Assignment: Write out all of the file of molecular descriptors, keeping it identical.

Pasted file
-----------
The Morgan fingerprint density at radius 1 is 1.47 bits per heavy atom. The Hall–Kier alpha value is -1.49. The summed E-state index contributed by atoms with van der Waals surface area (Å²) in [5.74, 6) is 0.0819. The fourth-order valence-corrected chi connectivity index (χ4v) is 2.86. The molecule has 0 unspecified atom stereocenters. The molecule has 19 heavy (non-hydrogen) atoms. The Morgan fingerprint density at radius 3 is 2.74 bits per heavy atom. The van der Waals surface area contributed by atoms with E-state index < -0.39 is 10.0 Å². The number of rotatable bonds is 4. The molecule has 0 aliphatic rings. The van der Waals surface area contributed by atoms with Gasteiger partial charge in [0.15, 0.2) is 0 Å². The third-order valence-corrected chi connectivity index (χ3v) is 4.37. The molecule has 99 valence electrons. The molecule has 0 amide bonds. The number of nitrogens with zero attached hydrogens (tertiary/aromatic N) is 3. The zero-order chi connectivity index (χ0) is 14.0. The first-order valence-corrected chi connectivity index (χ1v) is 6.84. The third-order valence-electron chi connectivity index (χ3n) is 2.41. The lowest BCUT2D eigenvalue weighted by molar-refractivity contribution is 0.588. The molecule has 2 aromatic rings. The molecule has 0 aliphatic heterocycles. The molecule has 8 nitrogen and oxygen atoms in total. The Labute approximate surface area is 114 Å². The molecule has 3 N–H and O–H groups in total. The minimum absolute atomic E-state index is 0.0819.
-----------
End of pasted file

The Morgan fingerprint density at radius 1 is 1.47 bits per heavy atom. The Hall–Kier alpha value is -1.49. The summed E-state index contributed by atoms with van der Waals surface area (Å²) in [5.74, 6) is 0.0819. The fourth-order valence-corrected chi connectivity index (χ4v) is 2.86. The molecule has 0 unspecified atom stereocenters. The molecule has 19 heavy (non-hydrogen) atoms. The Morgan fingerprint density at radius 3 is 2.74 bits per heavy atom. The van der Waals surface area contributed by atoms with E-state index < -0.39 is 10.0 Å². The number of rotatable bonds is 4. The molecule has 0 aliphatic rings. The van der Waals surface area contributed by atoms with Gasteiger partial charge in [0.15, 0.2) is 0 Å². The third-order valence-corrected chi connectivity index (χ3v) is 4.37. The molecule has 99 valence electrons. The molecule has 0 amide bonds. The number of nitrogens with zero attached hydrogens (tertiary/aromatic N) is 3. The zero-order chi connectivity index (χ0) is 14.0. The first-order valence-corrected chi connectivity index (χ1v) is 6.84. The third-order valence-electron chi connectivity index (χ3n) is 2.41. The lowest BCUT2D eigenvalue weighted by molar-refractivity contribution is 0.588. The molecule has 2 aromatic rings. The molecule has 0 aliphatic heterocycles. The molecule has 8 nitrogen and oxygen atoms in total. The Labute approximate surface area is 114 Å². The molecule has 3 N–H and O–H groups in total. The minimum absolute atomic E-state index is 0.0819.